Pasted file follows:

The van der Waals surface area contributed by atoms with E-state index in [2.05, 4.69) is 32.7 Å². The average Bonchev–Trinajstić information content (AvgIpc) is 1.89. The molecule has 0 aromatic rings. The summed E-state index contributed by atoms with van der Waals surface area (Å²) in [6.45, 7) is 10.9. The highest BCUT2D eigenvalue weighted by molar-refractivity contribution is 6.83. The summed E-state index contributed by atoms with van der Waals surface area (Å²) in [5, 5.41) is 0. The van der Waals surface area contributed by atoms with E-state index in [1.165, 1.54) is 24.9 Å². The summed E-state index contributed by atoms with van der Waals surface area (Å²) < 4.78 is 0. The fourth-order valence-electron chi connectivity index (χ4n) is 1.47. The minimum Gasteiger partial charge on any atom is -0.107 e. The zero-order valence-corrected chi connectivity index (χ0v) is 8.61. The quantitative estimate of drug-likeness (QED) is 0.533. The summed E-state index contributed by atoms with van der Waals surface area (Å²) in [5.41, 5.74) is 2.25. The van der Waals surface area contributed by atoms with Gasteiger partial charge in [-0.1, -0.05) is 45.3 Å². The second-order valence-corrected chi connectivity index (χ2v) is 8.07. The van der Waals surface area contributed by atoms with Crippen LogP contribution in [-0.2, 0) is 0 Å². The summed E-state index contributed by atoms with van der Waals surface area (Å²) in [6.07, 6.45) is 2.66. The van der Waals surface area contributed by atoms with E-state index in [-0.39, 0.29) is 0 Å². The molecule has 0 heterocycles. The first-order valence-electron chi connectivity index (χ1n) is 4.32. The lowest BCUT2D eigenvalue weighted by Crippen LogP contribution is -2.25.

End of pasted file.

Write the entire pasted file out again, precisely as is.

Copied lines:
The van der Waals surface area contributed by atoms with E-state index in [2.05, 4.69) is 32.7 Å². The average Bonchev–Trinajstić information content (AvgIpc) is 1.89. The molecule has 0 aromatic rings. The summed E-state index contributed by atoms with van der Waals surface area (Å²) in [6.45, 7) is 10.9. The highest BCUT2D eigenvalue weighted by molar-refractivity contribution is 6.83. The summed E-state index contributed by atoms with van der Waals surface area (Å²) in [5, 5.41) is 0. The van der Waals surface area contributed by atoms with E-state index in [1.165, 1.54) is 24.9 Å². The summed E-state index contributed by atoms with van der Waals surface area (Å²) < 4.78 is 0. The fourth-order valence-electron chi connectivity index (χ4n) is 1.47. The minimum Gasteiger partial charge on any atom is -0.107 e. The zero-order valence-corrected chi connectivity index (χ0v) is 8.61. The quantitative estimate of drug-likeness (QED) is 0.533. The summed E-state index contributed by atoms with van der Waals surface area (Å²) in [5.41, 5.74) is 2.25. The van der Waals surface area contributed by atoms with Gasteiger partial charge in [-0.1, -0.05) is 45.3 Å². The second-order valence-corrected chi connectivity index (χ2v) is 8.07. The van der Waals surface area contributed by atoms with Crippen LogP contribution in [-0.2, 0) is 0 Å². The summed E-state index contributed by atoms with van der Waals surface area (Å²) in [6.07, 6.45) is 2.66. The van der Waals surface area contributed by atoms with E-state index in [-0.39, 0.29) is 0 Å². The molecule has 0 heterocycles. The first-order valence-electron chi connectivity index (χ1n) is 4.32. The lowest BCUT2D eigenvalue weighted by Crippen LogP contribution is -2.25.